Statesville

Mrs. Fannie E. Walton

102 females

Home School

Statesville

Mrs. Fannie Morrow

66 females

New Model School

Statesville

Mrs. A.V. Bennett

46 females

Select School

Statesville

Miss Julia MacCall

28 females
On January 21, 1891, the North Carolina General Assembly passed an Act to incorporate the Orphans' Home of the Presbyterian Church in or near the village of Barium Springs in Iredell County. Ten (10) regents were named in the Act. The school was authorized real estate up to $300,000 and personal property up to $500,000, all tax exempt.
On March 6, 1891, the North Carolina General Assembly passed an Act to authorize the qualified voters in the town of Statesville to decide whether to levy a special tax to fund public schools in the town of Statesville in Iredell County. This Act was amended on March 8, 1895; see below
On March 9, 1891, the North Carolina General Assembly passed an Act to prohibit the manufacture of spirituous liquors within three (3) miles of a church and three (3) schools in Iredell County: Pleasant Grove School House, Oak Ridge School House, and District No. 104 School House.
On March 8, 1895, the North Carolina General Assembly passed an Act to amend the public school laws in the city of Statesville in Iredell County. This Act changed the terms of office for school committeemen.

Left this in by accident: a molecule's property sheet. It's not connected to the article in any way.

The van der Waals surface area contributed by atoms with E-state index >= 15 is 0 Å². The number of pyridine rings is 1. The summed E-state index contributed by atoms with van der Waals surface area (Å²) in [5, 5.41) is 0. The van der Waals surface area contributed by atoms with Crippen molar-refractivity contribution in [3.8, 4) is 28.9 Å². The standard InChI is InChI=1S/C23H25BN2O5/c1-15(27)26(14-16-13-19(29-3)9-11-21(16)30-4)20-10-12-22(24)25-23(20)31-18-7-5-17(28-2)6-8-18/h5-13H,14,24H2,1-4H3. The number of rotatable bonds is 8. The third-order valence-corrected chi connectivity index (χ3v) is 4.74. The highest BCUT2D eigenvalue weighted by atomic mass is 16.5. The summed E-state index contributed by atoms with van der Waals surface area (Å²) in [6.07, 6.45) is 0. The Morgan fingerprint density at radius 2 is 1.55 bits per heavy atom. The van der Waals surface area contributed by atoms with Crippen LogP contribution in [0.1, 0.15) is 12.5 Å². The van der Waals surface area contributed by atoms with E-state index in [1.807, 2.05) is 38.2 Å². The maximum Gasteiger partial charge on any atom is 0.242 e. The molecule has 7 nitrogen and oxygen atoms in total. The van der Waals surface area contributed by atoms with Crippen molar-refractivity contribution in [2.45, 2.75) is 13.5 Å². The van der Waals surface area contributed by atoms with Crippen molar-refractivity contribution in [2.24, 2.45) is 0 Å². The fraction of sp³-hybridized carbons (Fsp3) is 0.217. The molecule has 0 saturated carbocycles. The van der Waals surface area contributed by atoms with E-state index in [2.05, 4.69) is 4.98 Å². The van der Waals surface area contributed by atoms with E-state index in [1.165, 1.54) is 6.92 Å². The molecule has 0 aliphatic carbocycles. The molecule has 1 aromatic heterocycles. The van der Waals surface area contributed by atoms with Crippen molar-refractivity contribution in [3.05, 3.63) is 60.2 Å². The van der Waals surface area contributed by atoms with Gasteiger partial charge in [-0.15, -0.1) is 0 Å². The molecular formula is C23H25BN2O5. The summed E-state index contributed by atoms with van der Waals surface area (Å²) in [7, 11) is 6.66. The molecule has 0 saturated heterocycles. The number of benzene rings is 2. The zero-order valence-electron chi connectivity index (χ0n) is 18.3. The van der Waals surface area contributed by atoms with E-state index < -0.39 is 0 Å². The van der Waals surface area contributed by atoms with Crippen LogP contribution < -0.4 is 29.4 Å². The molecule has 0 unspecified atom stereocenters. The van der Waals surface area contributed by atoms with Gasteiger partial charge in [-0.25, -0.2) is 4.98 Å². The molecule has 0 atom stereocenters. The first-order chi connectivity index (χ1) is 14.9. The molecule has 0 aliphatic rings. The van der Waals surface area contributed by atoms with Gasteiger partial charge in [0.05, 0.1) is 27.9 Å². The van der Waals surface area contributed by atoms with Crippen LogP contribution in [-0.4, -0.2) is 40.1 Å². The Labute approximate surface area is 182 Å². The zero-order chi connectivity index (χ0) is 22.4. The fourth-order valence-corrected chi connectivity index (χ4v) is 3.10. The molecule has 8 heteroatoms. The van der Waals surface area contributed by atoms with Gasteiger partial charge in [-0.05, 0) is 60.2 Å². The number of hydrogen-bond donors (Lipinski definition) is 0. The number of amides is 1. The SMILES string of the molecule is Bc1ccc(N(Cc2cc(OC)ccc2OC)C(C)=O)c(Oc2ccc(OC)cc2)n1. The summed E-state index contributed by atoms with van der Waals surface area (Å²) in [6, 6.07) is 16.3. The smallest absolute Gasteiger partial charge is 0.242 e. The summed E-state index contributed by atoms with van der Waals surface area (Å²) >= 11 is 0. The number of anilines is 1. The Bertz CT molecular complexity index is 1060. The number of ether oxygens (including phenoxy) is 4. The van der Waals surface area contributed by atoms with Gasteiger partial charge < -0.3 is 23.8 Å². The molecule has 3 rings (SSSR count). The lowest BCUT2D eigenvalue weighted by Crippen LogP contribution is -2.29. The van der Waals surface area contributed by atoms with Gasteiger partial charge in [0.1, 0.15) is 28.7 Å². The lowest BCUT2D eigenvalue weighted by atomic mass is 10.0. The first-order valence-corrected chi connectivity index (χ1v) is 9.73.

On February 28, 1899, the North Carolina General Assembly passed an Act to incorporate the Presbyterian Female College that had been chartered on May 30, 1896 in Charlotte, Mecklenburg County. This Act authorized the trustees to expand said college to the town of Statesville in Iredell County and to other locations in western North Carolina.
In the Biennial Report of the Superintendent of Public Instruction for the scholastic years of 1899 and 1900, it was reported that there were seven (7) private schools in Iredell County:

Private School

Town/Village

Principal

No. of Students

Statesville Female College

Statesville

J.B. Burwell

100 females

Statesville Male Academy

Statesville

J.H. Hill

40 males

Mooresville Academy

Mooresville

C.L. Grey

100

Mooresville District School

Mooresville

Forrest Rocket

100

Cool Spring Academy

Cool Spring

John F. Mitchell

75

Harmony High School

Harmony

A.W. George

75

Troutmans High School

Troutmans

E.D. Beaty

75